At first glance, China appears to be a far more unequal country than the U.S. Its hundreds of billionaires tower over the emerging middle class, while millions of others live on less than $1 a day.
But new data shows that inequality in the U.S. is actually worse than it is in China.
In a paper published by the National Bureau of Economic Research, economists Facundo Alvaredo, Lucas Chancel, Thomas Piketty, Emmanuel Saez and Gabriel Zucman found that inequality in both the U.S. and China has grown rapidly over the past few decades.
In China, the top 1 percent earned 13 percent of personal income in 2015 — double their share in the 1980s. In the U.S., the top 1 percent earned 20 percent of income. That’s also roughly double the level from the 1980s.
Of course, measuring the incomes of the wealthy Chinese is an especially difficult task, since so much of their money is hidden. As the paper notes, “our estimates should likely be viewed as lower bounds, due to tax evasion and other limitations of tax data and national accounts in China.”
But the paper points out that there has also been a big difference in the fortunes of those at the bottom in both countries — a difference that makes the income gap far worse in the U.S.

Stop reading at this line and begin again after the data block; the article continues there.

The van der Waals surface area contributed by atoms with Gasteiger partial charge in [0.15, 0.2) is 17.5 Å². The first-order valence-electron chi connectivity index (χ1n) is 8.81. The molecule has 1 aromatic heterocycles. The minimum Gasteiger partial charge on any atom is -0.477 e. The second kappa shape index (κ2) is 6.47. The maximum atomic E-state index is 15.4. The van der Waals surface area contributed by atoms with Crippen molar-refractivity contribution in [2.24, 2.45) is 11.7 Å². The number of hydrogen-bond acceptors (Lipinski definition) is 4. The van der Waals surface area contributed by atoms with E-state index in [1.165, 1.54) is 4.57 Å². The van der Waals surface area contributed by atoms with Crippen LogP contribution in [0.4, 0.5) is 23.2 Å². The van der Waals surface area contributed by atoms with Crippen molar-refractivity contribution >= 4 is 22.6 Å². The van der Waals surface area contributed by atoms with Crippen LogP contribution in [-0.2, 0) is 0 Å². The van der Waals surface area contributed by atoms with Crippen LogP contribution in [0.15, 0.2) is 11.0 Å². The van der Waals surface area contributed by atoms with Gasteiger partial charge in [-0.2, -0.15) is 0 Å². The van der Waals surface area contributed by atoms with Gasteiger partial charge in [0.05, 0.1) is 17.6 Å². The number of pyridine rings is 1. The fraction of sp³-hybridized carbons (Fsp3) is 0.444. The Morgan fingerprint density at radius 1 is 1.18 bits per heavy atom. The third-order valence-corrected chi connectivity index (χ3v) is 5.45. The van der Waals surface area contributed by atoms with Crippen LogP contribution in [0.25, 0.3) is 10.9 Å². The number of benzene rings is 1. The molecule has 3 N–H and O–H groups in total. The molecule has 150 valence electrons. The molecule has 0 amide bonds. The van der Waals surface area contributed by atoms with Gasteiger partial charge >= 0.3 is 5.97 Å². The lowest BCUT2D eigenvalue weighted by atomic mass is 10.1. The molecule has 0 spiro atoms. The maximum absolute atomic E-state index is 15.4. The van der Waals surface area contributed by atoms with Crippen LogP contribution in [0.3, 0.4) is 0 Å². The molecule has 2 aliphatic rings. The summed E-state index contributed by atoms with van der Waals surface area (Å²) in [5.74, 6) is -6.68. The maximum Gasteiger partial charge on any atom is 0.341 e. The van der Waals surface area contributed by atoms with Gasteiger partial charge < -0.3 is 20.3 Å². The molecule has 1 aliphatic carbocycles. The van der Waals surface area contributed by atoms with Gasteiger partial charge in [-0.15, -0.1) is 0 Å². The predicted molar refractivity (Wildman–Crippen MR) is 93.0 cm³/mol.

According to the research, the incomes of the bottom 50 percent in China (those earning less than $9,280, using purchasing power parity-adjusted exchange rates) fell from 27 percent in 1978 to 15 percent.
In the U.S., the bottom 50 percent (those with annual incomes below $36,000) have seen a “complete collapse” in their share of national income. Between 1978 and 2015, their share of income went from 20 percent to 12 percent — 3 points lower than China’s.
“Policy discussions about rising global inequality should focus on how to equalize the distribution of primary assets,” the researchers concluded. That includes better education, access to skills and minimum wage reform.
Even Pakistan, a third-world country that is one of the poorest and most corrupt, has lower inequality levels than the United States.